In an interview to The Wire, Paswan explained the rationale behind allowing the conversion of ‘surplus’ rice to ethanol at a time when millions of Indians could be pushed into poverty and food insecurity, by saying, “In today’s situation, every person needs protection from the coronavirus infection. Please change this thought process that sanitiser is only for the rich. The government’s intention is that sanitiser should be easily available for every person. For this, it is necessary to increase the production of sanitisers.”
Even the government’s official announcement – which came on April 20 – that it has allowed the conversion said that the ‘surplus’ rice with FCI may be used to produce ethanol for the manufacture of alcohol-based hand sanitisers.
However, the documents accessed by The Wire via RTI reveal that seeds of this idea can be traced back to, at the very minimum, the March 3 meeting chaired by Modi and then the the secretaries’ committee meeting on March 9. The latter meeting recommended that ‘surplus’ rice be used for conversion to ethanol at the specified price of Rs 2,250 per quintal.
This happened at a time when the total number of COVID-19 cases in India was less than 50 and the government of India did not recognise the coronavirus pandemic as a health emergency. In fact as late as March 13, the government of India insisted that COVID-19 was “not a health emergency”.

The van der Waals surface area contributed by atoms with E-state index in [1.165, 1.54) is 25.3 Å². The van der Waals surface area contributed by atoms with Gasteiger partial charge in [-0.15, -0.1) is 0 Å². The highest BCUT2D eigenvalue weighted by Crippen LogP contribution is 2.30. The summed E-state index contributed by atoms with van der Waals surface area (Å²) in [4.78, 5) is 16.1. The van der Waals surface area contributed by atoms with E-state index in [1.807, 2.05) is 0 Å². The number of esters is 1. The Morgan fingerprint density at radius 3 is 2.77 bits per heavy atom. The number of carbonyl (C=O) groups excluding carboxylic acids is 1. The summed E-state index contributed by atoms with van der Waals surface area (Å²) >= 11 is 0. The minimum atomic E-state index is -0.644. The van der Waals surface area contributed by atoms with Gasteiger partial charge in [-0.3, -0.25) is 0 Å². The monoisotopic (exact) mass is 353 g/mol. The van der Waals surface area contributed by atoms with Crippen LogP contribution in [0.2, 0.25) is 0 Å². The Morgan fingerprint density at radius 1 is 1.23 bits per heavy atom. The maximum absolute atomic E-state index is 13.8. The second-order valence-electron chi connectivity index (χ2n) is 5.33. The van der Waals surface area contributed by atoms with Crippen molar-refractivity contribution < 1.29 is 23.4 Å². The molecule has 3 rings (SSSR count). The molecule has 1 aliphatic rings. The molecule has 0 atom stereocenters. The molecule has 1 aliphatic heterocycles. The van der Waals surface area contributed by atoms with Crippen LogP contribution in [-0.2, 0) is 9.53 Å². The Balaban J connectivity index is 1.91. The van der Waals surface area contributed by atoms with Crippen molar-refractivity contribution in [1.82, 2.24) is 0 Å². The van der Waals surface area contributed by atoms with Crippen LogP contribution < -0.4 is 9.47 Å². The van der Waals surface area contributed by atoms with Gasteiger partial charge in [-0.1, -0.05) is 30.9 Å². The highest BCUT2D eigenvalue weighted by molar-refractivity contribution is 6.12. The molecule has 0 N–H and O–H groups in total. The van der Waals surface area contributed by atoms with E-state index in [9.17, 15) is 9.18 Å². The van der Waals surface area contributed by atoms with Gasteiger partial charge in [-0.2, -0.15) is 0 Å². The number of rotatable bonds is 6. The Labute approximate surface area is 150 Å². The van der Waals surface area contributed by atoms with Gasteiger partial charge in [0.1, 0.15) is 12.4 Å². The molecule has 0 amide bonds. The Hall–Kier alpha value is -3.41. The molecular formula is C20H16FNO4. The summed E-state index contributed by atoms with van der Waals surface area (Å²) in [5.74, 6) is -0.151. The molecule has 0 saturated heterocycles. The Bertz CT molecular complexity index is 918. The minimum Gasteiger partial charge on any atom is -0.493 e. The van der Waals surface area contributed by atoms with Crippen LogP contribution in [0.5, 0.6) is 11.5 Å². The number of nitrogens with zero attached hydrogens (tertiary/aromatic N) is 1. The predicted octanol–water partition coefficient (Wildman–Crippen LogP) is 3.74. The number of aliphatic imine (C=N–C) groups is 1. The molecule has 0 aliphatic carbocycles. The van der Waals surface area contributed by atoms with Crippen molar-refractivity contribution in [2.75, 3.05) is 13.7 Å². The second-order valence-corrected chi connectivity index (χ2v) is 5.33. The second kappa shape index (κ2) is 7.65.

So, the government had allowed but not announced the conversion of ‘surplus’ rice to ethanol before it recognised COVID-19 as a serious risk. “It’s likely that they had decided for other reasons and tried to explain it with the hand sanitiser logic later,” the former top bureaucrat quoted above, who did not want to be identified, told The Wire.
What also flies in the face of this argument is that the alcohol-based sanitisers continue to attract a whopping 18% Goods and Services Tax rate, a decision that the finance ministry has defended by saying is in the interests of local manufacturers and the broader Atmanirbhar project.
Petrol blending another reason
It is also interesting to note that in the pages made available by the Ministry of Petroleum and Natural Gas – which include the minutes of the April 20 meeting of the National Biofuel Coordination Committee (NBCC), after which the decision to allow the conversion of ‘surplus rice’ was announced – the phrase ‘alcohol-based sanitiser’ does not find any mention.